Interest rate subvention, similar to that provided to crop loans, should be provided to reduce the cost of financing to all FPOs\FPCs.

A prerequisite for the success of FPOs is adequate access to regulated warehousing so they can store their produce till they get remunerative prices, while meeting their immediate financial requirements by connecting to the institutional financial system through warehouse receipts. At present, warehousing capacity is estimated at 158.5 million metric tonnes (mmt), significantly lower than the required capacity of 252 mmt (at 80% of 315 mmt) of foodgrains and oilseeds produced annually in the country. Regulated warehouses within the existing warehousing capacity are much smaller at about 8 mmt.

A concern area is lack of awareness amongst farmers and inadequate infrastructure facilities for meeting required quality and standards of agricultural produce so that their farm produce can fetch a better price. At present, most of the crop output is sold to traders without even grading and standardisation due to lack of facilities and awareness amongst farmers, leading to less price realisation. In this regard, the World Bank report (2019) indicates that simple adoption of sorting and grading practices had increased farm profits by 15% on an average. In addition to creation of infrastructure for quality standardisation and grading, awareness of the same and its benefits such as better price realisation for their produce and access will help them adopt techniques and practices whose adoption will help them produce to market expectations.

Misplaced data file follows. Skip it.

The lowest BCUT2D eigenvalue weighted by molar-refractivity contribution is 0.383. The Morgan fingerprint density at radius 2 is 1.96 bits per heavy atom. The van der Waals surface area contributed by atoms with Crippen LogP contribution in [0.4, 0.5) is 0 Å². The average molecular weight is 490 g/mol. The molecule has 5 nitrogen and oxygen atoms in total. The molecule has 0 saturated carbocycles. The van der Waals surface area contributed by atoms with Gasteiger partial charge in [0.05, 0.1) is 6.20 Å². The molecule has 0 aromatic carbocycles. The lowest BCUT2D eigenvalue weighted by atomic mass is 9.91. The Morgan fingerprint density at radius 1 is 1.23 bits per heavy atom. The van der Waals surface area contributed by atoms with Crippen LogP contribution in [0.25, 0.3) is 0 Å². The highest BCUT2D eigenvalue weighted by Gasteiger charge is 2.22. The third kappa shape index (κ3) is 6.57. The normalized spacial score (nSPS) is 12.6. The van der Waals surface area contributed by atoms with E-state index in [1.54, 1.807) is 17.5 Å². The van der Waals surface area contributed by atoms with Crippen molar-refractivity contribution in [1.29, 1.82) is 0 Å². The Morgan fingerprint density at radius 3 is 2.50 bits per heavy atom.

Skill development is another area that needs to be addressed. Majority of the existing FPOs have been involved in the areas of aggregation for marketing and sales, followed by input procurement and to some extent processing. In this regard, it is essential to ensure there are adequate facilities for skill development in FPOs to take the farmers’ produce through various stages of supply chain. In addition, adequate facilities shall be provided to impart entrepreneurial skills amongst farmers, particularly officiating members, so that FPOs can be managed professionally.

The distribution of FPOs is skewed to seven states (Tamil Nadu, Karnataka, Madhya Pradesh, West Bengal, Maharashtra, Rajasthan)—50% of total FPOs in India.
Appropriate awareness around FPOs, their formation process and their demonstrated benefits must be spread amongst farmers of states with lower penetration.

Apart from operational issues, we need to address structural problems through consolidation of the ecosystem within which modern-day FPOs operate in.

Recent success stories show that FPOs can be the ultimate model for increasing farmers’ incomes and empowering them through collective operation and better bargaining power to gain larger share in consumer price. One such success story is Nashik-based FPC Sahyadri Farms, set up in 2011, which has grown to be the largest FPO in India with 8,000 farmer members and having a turnover of Rs 3,000 crore.

The only way the farming sector can be brought back from the ‘take home’ to ‘reap the value’ model is through collectivisation of farmers’ interests through FPOs, and what better it can be if a statutory authority provides for their enhanced presence, connecting them to financial sources and institutions, and the ability to move them up the value chain.

Authors are head, Research, and senior analyst, respectively, MCX. Views are personal